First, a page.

Thich Nhat Hanh Parallax Press, 2012 Softcover, 608 pages
Reviewed by Fred Eppsteiner, Brother True Energy
Several weeks ago, a Sangha member told me she was interested in delving more deeply into traditional Buddhist teachings and asked if I could suggest an anthology of Buddhist sutras. Fortunately, I had Thay’s latest book in my hand and enthusiastically recommended it to her. For decades now, Thich Nhat Hanh has been known worldwide as a wonderful popularizer of core Buddhist teachings (especially mindfulness), with a rare genius for making these traditional teachings and practices understandable, accessible, and easily practiced by everyone.
It is less well known that Thay is a profound scholar of Buddhist philosophy, psychology, and history, and is deeply versed in the Buddhist sutras. For years, Parallax Press has published individual books of Thay’s translations and commentaries on these texts. These have now been gathered in the newly published anthology, Awakening of the Heart.
A unique feature of this anthology is that it contains sutras (or suttas) from both the Theravada and Mahayana traditions. Thay has always been a teacher and scholar who searched for common ground, even in relationship to the seeming differences in the canonical texts of the southern and northern schools of Buddhism. In 1966, when Thay founded the Order of Interbeing, he wrote in its Charter:
The Order of Interbeing does not consider any sutra or group of sutras as its basic scripture(s). It draws inspiration from the essence of the Buddhadharma in all sutras. It does not accept the systematic arrangements of the Buddhist teachings proposed by any school. The Order of Interbeing seeks to realize the spirit of the Dharma in early Buddhism, as well as in the development of that spirit through the history of the sangha, and its life and teachings in all Buddhist traditions.
The Order of Interbeing considers all sutras, whether spoken by the Lord Buddha or compiled by later Buddhist generations, as Buddhist sutras. It is also able to ﬁnd inspiration from the texts of other spiritual traditions. It considers the development of original Buddhism into new schools a necessity to keep the spirit of Buddhism alive. Only by proposing new forms of Buddhist life can one help the true Buddhist spirit perpetuate.
This anthology is a fulﬁllment of his vision of a non-denominational developmental approach to Buddhist teachings. The book contains nine sutras combined with Thay’s commentary, often line-by-line. In these sparkling commentaries, the uniqueness of Thay’s capacities as a Dharma master continually shines. Sometimes he is the sutra master, presenting Buddhist philosophical tenets, historical antecedents, and psychological insights. Then he is the skillful modern teacher, using personal stories, anecdotes, and present-day insights and examples to enliven and illuminate the traditional formulations of the sutras. Finally, he is the meditation master, showing the reader the clear way to practice the teachings and inspiring him or her towards realization. What a joy!
In Thay’s commentary on the Diamond Sutra, he reminds his Western students that for traditional sutra teachings and practices to be relevant for today’s world, American Buddhism must be “built from your own experiences and with your own cultural ingredients.” For this integration to occur, we must be deeply acquainted with Buddhist foundational teachings and practices so as not to throw the proverbial baby out with the bath water. Reading Awakening of the Heart is a clear step towards the fulﬁllment of Thay’s heartfelt advice to us.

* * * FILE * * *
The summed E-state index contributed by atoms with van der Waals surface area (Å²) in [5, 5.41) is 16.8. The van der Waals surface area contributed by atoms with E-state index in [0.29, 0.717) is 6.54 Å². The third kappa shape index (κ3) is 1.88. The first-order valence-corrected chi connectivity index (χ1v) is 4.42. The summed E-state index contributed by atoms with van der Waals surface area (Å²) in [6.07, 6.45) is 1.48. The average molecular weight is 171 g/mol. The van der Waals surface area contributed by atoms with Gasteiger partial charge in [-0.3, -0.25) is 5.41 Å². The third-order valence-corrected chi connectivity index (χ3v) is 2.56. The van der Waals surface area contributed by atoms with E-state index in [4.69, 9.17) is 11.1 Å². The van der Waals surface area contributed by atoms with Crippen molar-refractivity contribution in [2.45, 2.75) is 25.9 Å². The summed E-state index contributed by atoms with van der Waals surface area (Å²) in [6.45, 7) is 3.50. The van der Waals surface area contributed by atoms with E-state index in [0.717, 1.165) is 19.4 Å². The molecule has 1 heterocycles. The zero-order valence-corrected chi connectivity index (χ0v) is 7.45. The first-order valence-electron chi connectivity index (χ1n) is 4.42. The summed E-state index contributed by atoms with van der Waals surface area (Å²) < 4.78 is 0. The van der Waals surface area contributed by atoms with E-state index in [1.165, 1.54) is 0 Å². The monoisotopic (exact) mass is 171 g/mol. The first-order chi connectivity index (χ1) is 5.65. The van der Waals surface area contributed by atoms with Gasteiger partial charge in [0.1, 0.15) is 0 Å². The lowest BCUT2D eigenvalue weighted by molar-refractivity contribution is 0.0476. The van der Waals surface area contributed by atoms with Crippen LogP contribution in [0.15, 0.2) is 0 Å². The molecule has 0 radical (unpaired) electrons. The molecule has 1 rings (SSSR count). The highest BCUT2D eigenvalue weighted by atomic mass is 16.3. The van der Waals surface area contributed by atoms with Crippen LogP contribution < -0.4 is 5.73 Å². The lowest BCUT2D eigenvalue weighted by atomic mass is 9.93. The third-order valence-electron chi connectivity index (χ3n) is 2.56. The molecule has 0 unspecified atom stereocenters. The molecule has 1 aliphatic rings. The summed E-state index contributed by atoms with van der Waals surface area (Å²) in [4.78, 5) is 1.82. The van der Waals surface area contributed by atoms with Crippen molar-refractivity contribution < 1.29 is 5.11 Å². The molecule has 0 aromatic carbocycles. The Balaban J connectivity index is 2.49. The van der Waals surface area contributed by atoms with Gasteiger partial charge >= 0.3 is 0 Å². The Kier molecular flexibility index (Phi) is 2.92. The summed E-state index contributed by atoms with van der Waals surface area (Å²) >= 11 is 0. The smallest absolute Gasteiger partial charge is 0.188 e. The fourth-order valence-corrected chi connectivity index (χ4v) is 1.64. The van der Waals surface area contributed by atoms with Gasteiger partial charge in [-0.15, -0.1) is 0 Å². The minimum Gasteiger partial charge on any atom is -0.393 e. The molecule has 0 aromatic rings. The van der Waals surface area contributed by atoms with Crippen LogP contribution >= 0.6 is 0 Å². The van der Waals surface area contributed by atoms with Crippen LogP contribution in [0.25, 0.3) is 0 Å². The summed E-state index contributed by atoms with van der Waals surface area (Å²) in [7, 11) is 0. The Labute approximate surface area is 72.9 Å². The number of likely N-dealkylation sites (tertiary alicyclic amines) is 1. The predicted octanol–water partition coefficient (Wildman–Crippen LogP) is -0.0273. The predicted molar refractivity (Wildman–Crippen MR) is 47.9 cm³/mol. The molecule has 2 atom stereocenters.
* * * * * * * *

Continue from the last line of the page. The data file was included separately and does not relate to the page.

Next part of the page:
By Harriet Kimble Wrye Chanslor Press (Rare Bird Lit), 2011 Softcover, 426 pages
Reviewed by Victoria Emerson, True Sangha Mountain
Pulling Up Stakes is a travel guide to life. Born from the author’s sabbatical from her work as a psychoanalyst, this account of a riveting, off-the-beaten-path adventure is also a deeply spiritual reﬂection on mindful living. As the author journeys from the depths of her somatically buried fear to the summits of freedom from attachments, she provides readers with a road map for cultivating awareness and compassion in our own lives.
Wrye’s vivid descriptions of her encounters with foreign peoples and environments bring an intimate inclusiveness to the reader’s experience. We truly share in her adventures, whether she is cradling an infant orangutan or undergoing a frightening reception by “stone-age” tribesmen in the Borneo jungle. We experience her delightful ﬁrst visit to Plum Village, as well as her terrifying brush with a scorpion before her ordination into the Order of Interbeing. As Wrye’s exploits bring repressed memories to the surface, her expert analysis creates a common ground to connect readers to our own traumas and healing.
The author describes forays into “the back of beyond”—Sir Walter Scott’s term for a remote place, real or imagined— from her ascent of Mt. Kilimanjaro to her odyssey through the Middle East, Asia, and South America. Along with Wrye, we learn many lessons: that wearing what the natives wear kindles compassion; that crossing into a land of disorienting rituals can remind us of the polyglot oneness of human existence; and that noble silence forges presence and peacefulness, even in ﬁrst-time visitors to Plum Village.
In his endorsement of the book, Thich Nhat Hanh writes: “Full of compassion and wise vision, psychologist Harriet Wrye’s compelling adventures and spiritual pilgrim age in Pulling Up Stakes offer a map of how cultivating mindfulness can help us all to truly ‘Step into Freedom’ no matter who we are or what obstacles we face.” This book invites us to recognize that we are all capable of stepping into freedom and living the miracle of life. Visit www.pullingupstakesbook.com.